Posted by Willful on May 28, 2012, at 9:43:10
In reply to practical suggestions for standing up to father, posted by g_g_g_unit on May 28, 2012, at 6:48:46
I'm not sure I have any practical suggestions, other than that you need to speak to your father. What he's doing is endangering your life. You say that as if you don't believe it, as if you're just caught up in being too anxious or overreacting, or making the worst out of things, unjustifiably--. and because you're so angry at him for other things, you dismiss your own concerns--
But I happen to think it is objectively dangerous and could lead to an accident that injures or worse BOTH of you. I realize that it probably won't-- that he'll do this dangerous behavior and nothing will happen. But it's also quite possible that he will cause an serious accident. It happens. It's not an irrational fear, or just you blaming him for something for the sake of blaming him.
You can think of yourself as protecting both of you-- because he as well as you is endangered. But you can also think that quite as much, you deserve to feel safe when a passenger in the car. It's not just that you deserve not to die or be injured-- you positively deserve to feel comfortable. So first, I suggest that you come to realize that your request (not criticism) is entirely reasonable, and in good faith.
Second, I would do a few things. There's a DBT workbook (maybe Skills Training Manual) which I got, that has exercises to develop confidence in evaluating when you are justified, and how to raise issues with others. It's in the "interpersonal effectiveness" section of the workbook. You go through and fill answer questions about whether it's something the person can do,whether you are within your rights to ask for it etc. And it can be helpful. I assume the workbook is on Amazon-- and is worth having for lots of different things. In fact, if there's a DBT group that you could join in your area, I highly recommend it. It helped me immeasurably and I would go back now again, if I could. It's very good with handling anxiety producing situation-- and with evaluating goals and means to achieve them-- as in this case, which is interpersonal.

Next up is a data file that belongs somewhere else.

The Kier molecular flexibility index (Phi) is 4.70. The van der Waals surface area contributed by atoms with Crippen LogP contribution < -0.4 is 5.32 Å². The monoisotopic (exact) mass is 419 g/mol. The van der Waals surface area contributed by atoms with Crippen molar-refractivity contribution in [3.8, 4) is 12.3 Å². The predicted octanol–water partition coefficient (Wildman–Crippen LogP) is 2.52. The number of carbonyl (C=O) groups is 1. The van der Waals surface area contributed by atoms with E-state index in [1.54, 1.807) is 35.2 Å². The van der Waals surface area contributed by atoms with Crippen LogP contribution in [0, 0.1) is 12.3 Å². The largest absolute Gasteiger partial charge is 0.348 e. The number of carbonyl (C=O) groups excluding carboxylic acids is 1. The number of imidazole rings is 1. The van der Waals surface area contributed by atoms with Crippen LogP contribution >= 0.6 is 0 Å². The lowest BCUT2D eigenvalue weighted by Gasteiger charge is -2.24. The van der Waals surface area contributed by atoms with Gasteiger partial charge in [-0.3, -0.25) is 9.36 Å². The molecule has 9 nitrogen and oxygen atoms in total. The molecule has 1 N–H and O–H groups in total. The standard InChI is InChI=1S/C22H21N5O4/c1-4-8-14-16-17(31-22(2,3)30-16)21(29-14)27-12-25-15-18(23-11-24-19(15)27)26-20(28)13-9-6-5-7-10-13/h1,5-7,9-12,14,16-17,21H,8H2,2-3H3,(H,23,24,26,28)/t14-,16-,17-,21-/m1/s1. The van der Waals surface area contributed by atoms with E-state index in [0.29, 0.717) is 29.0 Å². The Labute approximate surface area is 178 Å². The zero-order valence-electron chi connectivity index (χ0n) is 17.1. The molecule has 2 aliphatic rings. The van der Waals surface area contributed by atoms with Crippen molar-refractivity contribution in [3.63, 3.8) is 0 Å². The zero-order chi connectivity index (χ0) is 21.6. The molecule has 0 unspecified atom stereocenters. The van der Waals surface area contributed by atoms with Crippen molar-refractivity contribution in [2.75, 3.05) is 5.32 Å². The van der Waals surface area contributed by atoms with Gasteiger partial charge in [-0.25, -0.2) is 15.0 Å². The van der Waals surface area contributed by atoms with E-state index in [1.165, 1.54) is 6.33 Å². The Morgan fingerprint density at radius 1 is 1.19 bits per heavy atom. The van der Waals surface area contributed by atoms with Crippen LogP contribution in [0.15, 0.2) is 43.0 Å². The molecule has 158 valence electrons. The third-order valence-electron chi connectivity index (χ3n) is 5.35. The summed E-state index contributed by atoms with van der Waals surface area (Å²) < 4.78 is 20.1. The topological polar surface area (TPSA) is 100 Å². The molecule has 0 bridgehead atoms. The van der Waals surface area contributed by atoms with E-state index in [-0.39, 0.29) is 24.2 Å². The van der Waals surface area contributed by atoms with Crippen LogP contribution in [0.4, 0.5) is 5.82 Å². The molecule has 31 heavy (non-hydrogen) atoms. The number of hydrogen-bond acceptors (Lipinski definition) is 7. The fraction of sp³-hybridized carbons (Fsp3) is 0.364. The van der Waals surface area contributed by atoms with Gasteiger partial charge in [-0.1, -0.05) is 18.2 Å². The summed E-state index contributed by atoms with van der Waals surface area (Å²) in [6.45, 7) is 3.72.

One technique that I use a lot involves IMAGINING the situation until you start to feel the anxiety or avoidance feelings-- and then bringing to bear the techniques you've learned for managing these feelings. There are a lot of self-soothing lessons, which then come into play-- such as deep breathing, etc-- . The idea is that you practice the experience before it happens, and prepare yourself to use these techniques at the moment when you'll need them. Then in the actual experience, you're prepared to bring use those techniques to help you reduce the fear, so that you can function.
For example, I had a terrible fear of flying. One of the main things I did (and do whenever I fly) is go to youtube and watch videos of planes taking off, from the seats. Lots of people have posted these from their own takeoffs-- and they include the noises, and the length of time,etc. Then I practice deep breathing, and other things that help me the most in getting through crisis-type situations. It's made a huge difference, because in the plane, I do those things much more effectively. As a result of that (plus xanax-- I do recommend a bit of klonopin if you need it), I've been able to fly.
If you could think of a similar way of pre-experiencing this discussion-- through videos, or role-playing-- or just using your imagination-- you'll find that it's doable. Not easy, but doable.
I could give you a lot of other reasons, beyond your own survival- like having character traits such as honesty, speaking up to say what you believe, etc. to support your right to speak to your father. But I think the issue is really as you say the practical one of how to go forward. More than anything I recommend a group to grow stronger in many areas of self-soothing and understanding how to handle situations--and to feel very clear in what you can and can't expect from others and yourself..
I definitely wouldn't ask my Mother about it. This really is up to you.